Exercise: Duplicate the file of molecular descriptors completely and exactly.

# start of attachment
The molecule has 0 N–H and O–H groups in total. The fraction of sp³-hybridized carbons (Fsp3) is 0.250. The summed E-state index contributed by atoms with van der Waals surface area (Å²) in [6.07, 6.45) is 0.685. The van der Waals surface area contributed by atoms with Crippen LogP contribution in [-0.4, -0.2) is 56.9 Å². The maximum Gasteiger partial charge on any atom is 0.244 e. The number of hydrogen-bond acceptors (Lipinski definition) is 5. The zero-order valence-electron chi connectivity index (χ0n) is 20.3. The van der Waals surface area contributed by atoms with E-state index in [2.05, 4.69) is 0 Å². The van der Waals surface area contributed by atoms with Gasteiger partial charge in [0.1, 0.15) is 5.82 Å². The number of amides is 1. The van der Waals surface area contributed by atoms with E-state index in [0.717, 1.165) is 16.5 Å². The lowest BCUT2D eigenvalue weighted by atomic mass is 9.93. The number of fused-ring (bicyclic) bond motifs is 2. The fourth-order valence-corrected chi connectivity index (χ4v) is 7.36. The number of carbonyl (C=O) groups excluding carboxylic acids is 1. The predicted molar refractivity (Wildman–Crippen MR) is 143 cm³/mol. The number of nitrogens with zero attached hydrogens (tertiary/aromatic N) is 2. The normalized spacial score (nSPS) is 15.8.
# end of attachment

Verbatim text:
The molecule has 0 N–H and O–H groups in total. The fraction of sp³-hybridized carbons (Fsp3) is 0.250. The summed E-state index contributed by atoms with van der Waals surface area (Å²) in [6.07, 6.45) is 0.685. The van der Waals surface area contributed by atoms with Crippen LogP contribution in [-0.4, -0.2) is 56.9 Å². The maximum Gasteiger partial charge on any atom is 0.244 e. The number of hydrogen-bond acceptors (Lipinski definition) is 5. The zero-order valence-electron chi connectivity index (χ0n) is 20.3. The van der Waals surface area contributed by atoms with E-state index in [2.05, 4.69) is 0 Å². The van der Waals surface area contributed by atoms with Gasteiger partial charge in [0.1, 0.15) is 5.82 Å². The number of amides is 1. The van der Waals surface area contributed by atoms with E-state index in [0.717, 1.165) is 16.5 Å². The lowest BCUT2D eigenvalue weighted by atomic mass is 9.93. The number of fused-ring (bicyclic) bond motifs is 2. The fourth-order valence-corrected chi connectivity index (χ4v) is 7.36. The number of carbonyl (C=O) groups excluding carboxylic acids is 1. The predicted molar refractivity (Wildman–Crippen MR) is 143 cm³/mol. The number of nitrogens with zero attached hydrogens (tertiary/aromatic N) is 2. The normalized spacial score (nSPS) is 15.8.